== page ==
What will actually work
Okay, so I’ve made some bold claims, but I’ve backed them up. So, here’s a solution.
Your feature list will naturally divide into projects — projects that may vary in size and complexity. Embrace that. Accept that projects are different, individual endeavors. Then, do the following:
- Figure out your best estimate about how much work each project is.
- Put the projects in priority order, as estimated, on your schedule. You may have to play a little “Schedule Tetris,” but that will be doable.
- Assign a developer — or developers, if you think that will work better — and give them the specification.
- Set them on their way developing the project.
- Bother them as little as possible, but keep an eye on what is going on. Have daily standups if you want, but keep them short and on point — as in “Do you have any questions or problems?” and be fine if the answer is “Nope” and the meeting is two minutes long. (Also, have that meeting on Maker’s Time.)
- When it makes sense, check in with the customer (whether that be the product manager or a real live customer) to see how things are going. Err on the side of doing this more rather than less.
- Make adjustments as necessary. Accept that things might take longer than you planned as a result.
- Deliver the project when it is done. (I’ll leave the discussion about what “done” means for a later time…)
- Meet and talk about how the project went well and could have gone better.
- Repeat this process — in serial and in parallel for as many projects as your team’s capacity can handle.
At this point, I have to ask — which of the Agile Principles does this method not satisfy? I’m going to go with none. This system hits all the principles and will deliver software when it’s ready — not any sooner, and not any later.
I don’t know what the writers of the Agile Manifesto think of Scrum. I just know what did and didn’t work for me, and Scrum never seemed to make sense. This plan always made sense to me: Figure out the project, do the project, and then deploy the project.
Note that I’m not advocating for a return to the Waterfall methodology here — far from it. Checking in with the customer is a critical part of the process. Adjusting on the fly is still a critical part of the process.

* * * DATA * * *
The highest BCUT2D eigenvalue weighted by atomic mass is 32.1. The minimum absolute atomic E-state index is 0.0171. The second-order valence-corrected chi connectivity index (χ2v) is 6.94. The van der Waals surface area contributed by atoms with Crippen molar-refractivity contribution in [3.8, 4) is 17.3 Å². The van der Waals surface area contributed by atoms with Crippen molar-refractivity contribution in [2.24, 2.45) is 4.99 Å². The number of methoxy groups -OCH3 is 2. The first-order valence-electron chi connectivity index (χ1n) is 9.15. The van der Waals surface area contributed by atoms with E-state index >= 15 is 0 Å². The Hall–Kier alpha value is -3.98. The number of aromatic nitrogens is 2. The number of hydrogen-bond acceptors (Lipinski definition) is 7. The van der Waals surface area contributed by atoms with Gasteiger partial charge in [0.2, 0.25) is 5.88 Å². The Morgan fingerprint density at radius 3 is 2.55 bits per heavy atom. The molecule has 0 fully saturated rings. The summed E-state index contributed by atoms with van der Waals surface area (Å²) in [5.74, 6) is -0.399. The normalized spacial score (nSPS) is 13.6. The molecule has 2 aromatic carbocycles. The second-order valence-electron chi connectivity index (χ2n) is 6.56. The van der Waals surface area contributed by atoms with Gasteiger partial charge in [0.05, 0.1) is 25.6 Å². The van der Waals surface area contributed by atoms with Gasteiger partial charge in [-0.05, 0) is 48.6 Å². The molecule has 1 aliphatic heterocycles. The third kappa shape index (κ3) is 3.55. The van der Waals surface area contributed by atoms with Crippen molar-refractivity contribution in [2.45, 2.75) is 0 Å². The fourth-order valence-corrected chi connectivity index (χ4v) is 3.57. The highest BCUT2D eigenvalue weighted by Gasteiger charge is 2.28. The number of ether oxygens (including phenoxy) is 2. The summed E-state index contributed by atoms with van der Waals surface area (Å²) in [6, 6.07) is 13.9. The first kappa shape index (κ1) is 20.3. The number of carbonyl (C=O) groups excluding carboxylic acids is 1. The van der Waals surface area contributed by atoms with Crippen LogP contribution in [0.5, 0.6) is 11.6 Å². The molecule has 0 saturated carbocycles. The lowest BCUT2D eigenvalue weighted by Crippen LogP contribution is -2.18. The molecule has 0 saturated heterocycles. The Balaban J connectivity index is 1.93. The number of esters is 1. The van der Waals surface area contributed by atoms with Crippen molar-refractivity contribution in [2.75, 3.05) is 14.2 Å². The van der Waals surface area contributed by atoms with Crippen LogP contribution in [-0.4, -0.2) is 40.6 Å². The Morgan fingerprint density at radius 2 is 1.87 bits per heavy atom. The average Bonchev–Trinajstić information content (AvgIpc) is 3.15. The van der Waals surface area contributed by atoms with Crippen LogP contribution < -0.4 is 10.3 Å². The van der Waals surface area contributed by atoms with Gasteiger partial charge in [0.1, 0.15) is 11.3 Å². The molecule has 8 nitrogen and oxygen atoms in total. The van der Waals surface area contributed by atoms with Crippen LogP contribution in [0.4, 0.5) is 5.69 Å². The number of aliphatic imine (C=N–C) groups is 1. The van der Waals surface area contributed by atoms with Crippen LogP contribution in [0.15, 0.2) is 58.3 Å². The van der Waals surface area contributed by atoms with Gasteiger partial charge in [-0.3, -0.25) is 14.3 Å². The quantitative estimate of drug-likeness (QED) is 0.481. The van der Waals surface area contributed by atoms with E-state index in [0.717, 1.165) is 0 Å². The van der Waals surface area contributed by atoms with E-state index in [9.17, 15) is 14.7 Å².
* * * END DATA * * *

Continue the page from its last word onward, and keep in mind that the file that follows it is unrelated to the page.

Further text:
I’ve proposed a way to do software development in an agile manner. It’s pretty straightforward. Can it actually be done? If so, under what circumstances are best?
To answer these questions, I’ll make one more assertion: Being truly agile wasn’t really possible until one could do Continuous Integration (CI) and Continuous Delivery (CD) via a SaaS solution.
Another bold statement, I know. But hear me out — this is pretty cool.
The agile SaaS Model
The typical SaaS application is a web front end with a backend API that serves up JSON. Because the vendor typically controls both sides of this equation, it can make changes to either whenever it wants.
Or, put another way, the vendor can continuously deliver new functionality to the customer, whether it be daily (or hourly!) bug fix updates or features delivered immediately upon completion. Your code and your project are continuously improving. You no longer have to hold completed work “in inventory” waiting for the next big release to deliver value. Value is delivered as it is created.
So, as a result, the following is not only possible but commonly done with modern software architectures:
- A project is defined and assigned to a developer (or developers).
- The developer(s) completes the project using the above methodology.
- They merge their code onto the main branch.
- The CI/CD system detects the merge, builds the new code, runs the tests (which pass), and then deploys the new code immediately.
- By utilizing a feature flag, the code is only visible to the few customers who have agreed to beta test the feature.
- The developer gets immediate feedback about the code from beta testers.
- If changes or adjustments are required, the code changes can be rolled back, changed, and redeployed.
- Repeat steps six and seven as necessary until everyone is satisfied.
- New functionality is delivered to the entire user base immediately by removing the feature flag.
It’s really enabled by the SaaS model, which makes deployment simple and easy for every customer. Instead of having to wait and install a heavy client on every customer site, you can immediately deliver new functionality to all customers with the push of a button.
Now that, my friends, is agile.
Don’t follow an arduous plan or a strict process
The Agile Manifesto was forward-looking. Perhaps too much so. And I believe it’s been pulled away from its original moorings.
The Agile Manifesto explicitly states as its base premises:
- Individuals and interactions over processes and tools.
- Working software over comprehension documentation.
- Customer collaboration over contract negotiation.
- Responding to change over following a plan.
I feel bad saying this, but it’s hard to see how any of those four statements are satisfied by Scrum. The first and the last are particularly germane, as nothing could be “following a plan” more than sticking to Scrum no matter what. And what is Scrum but a strict plan to follow?
The Agile Manifesto foresaw what was to come and actually can be realized in the SaaS model. Perhaps it was just 20 years too early.
Nick Hodges is a developer advocate at Rollbar. He is a seasoned development technologist with over 30 years of leadership experience and a passion for leading, developing, and mentoring diverse development teams.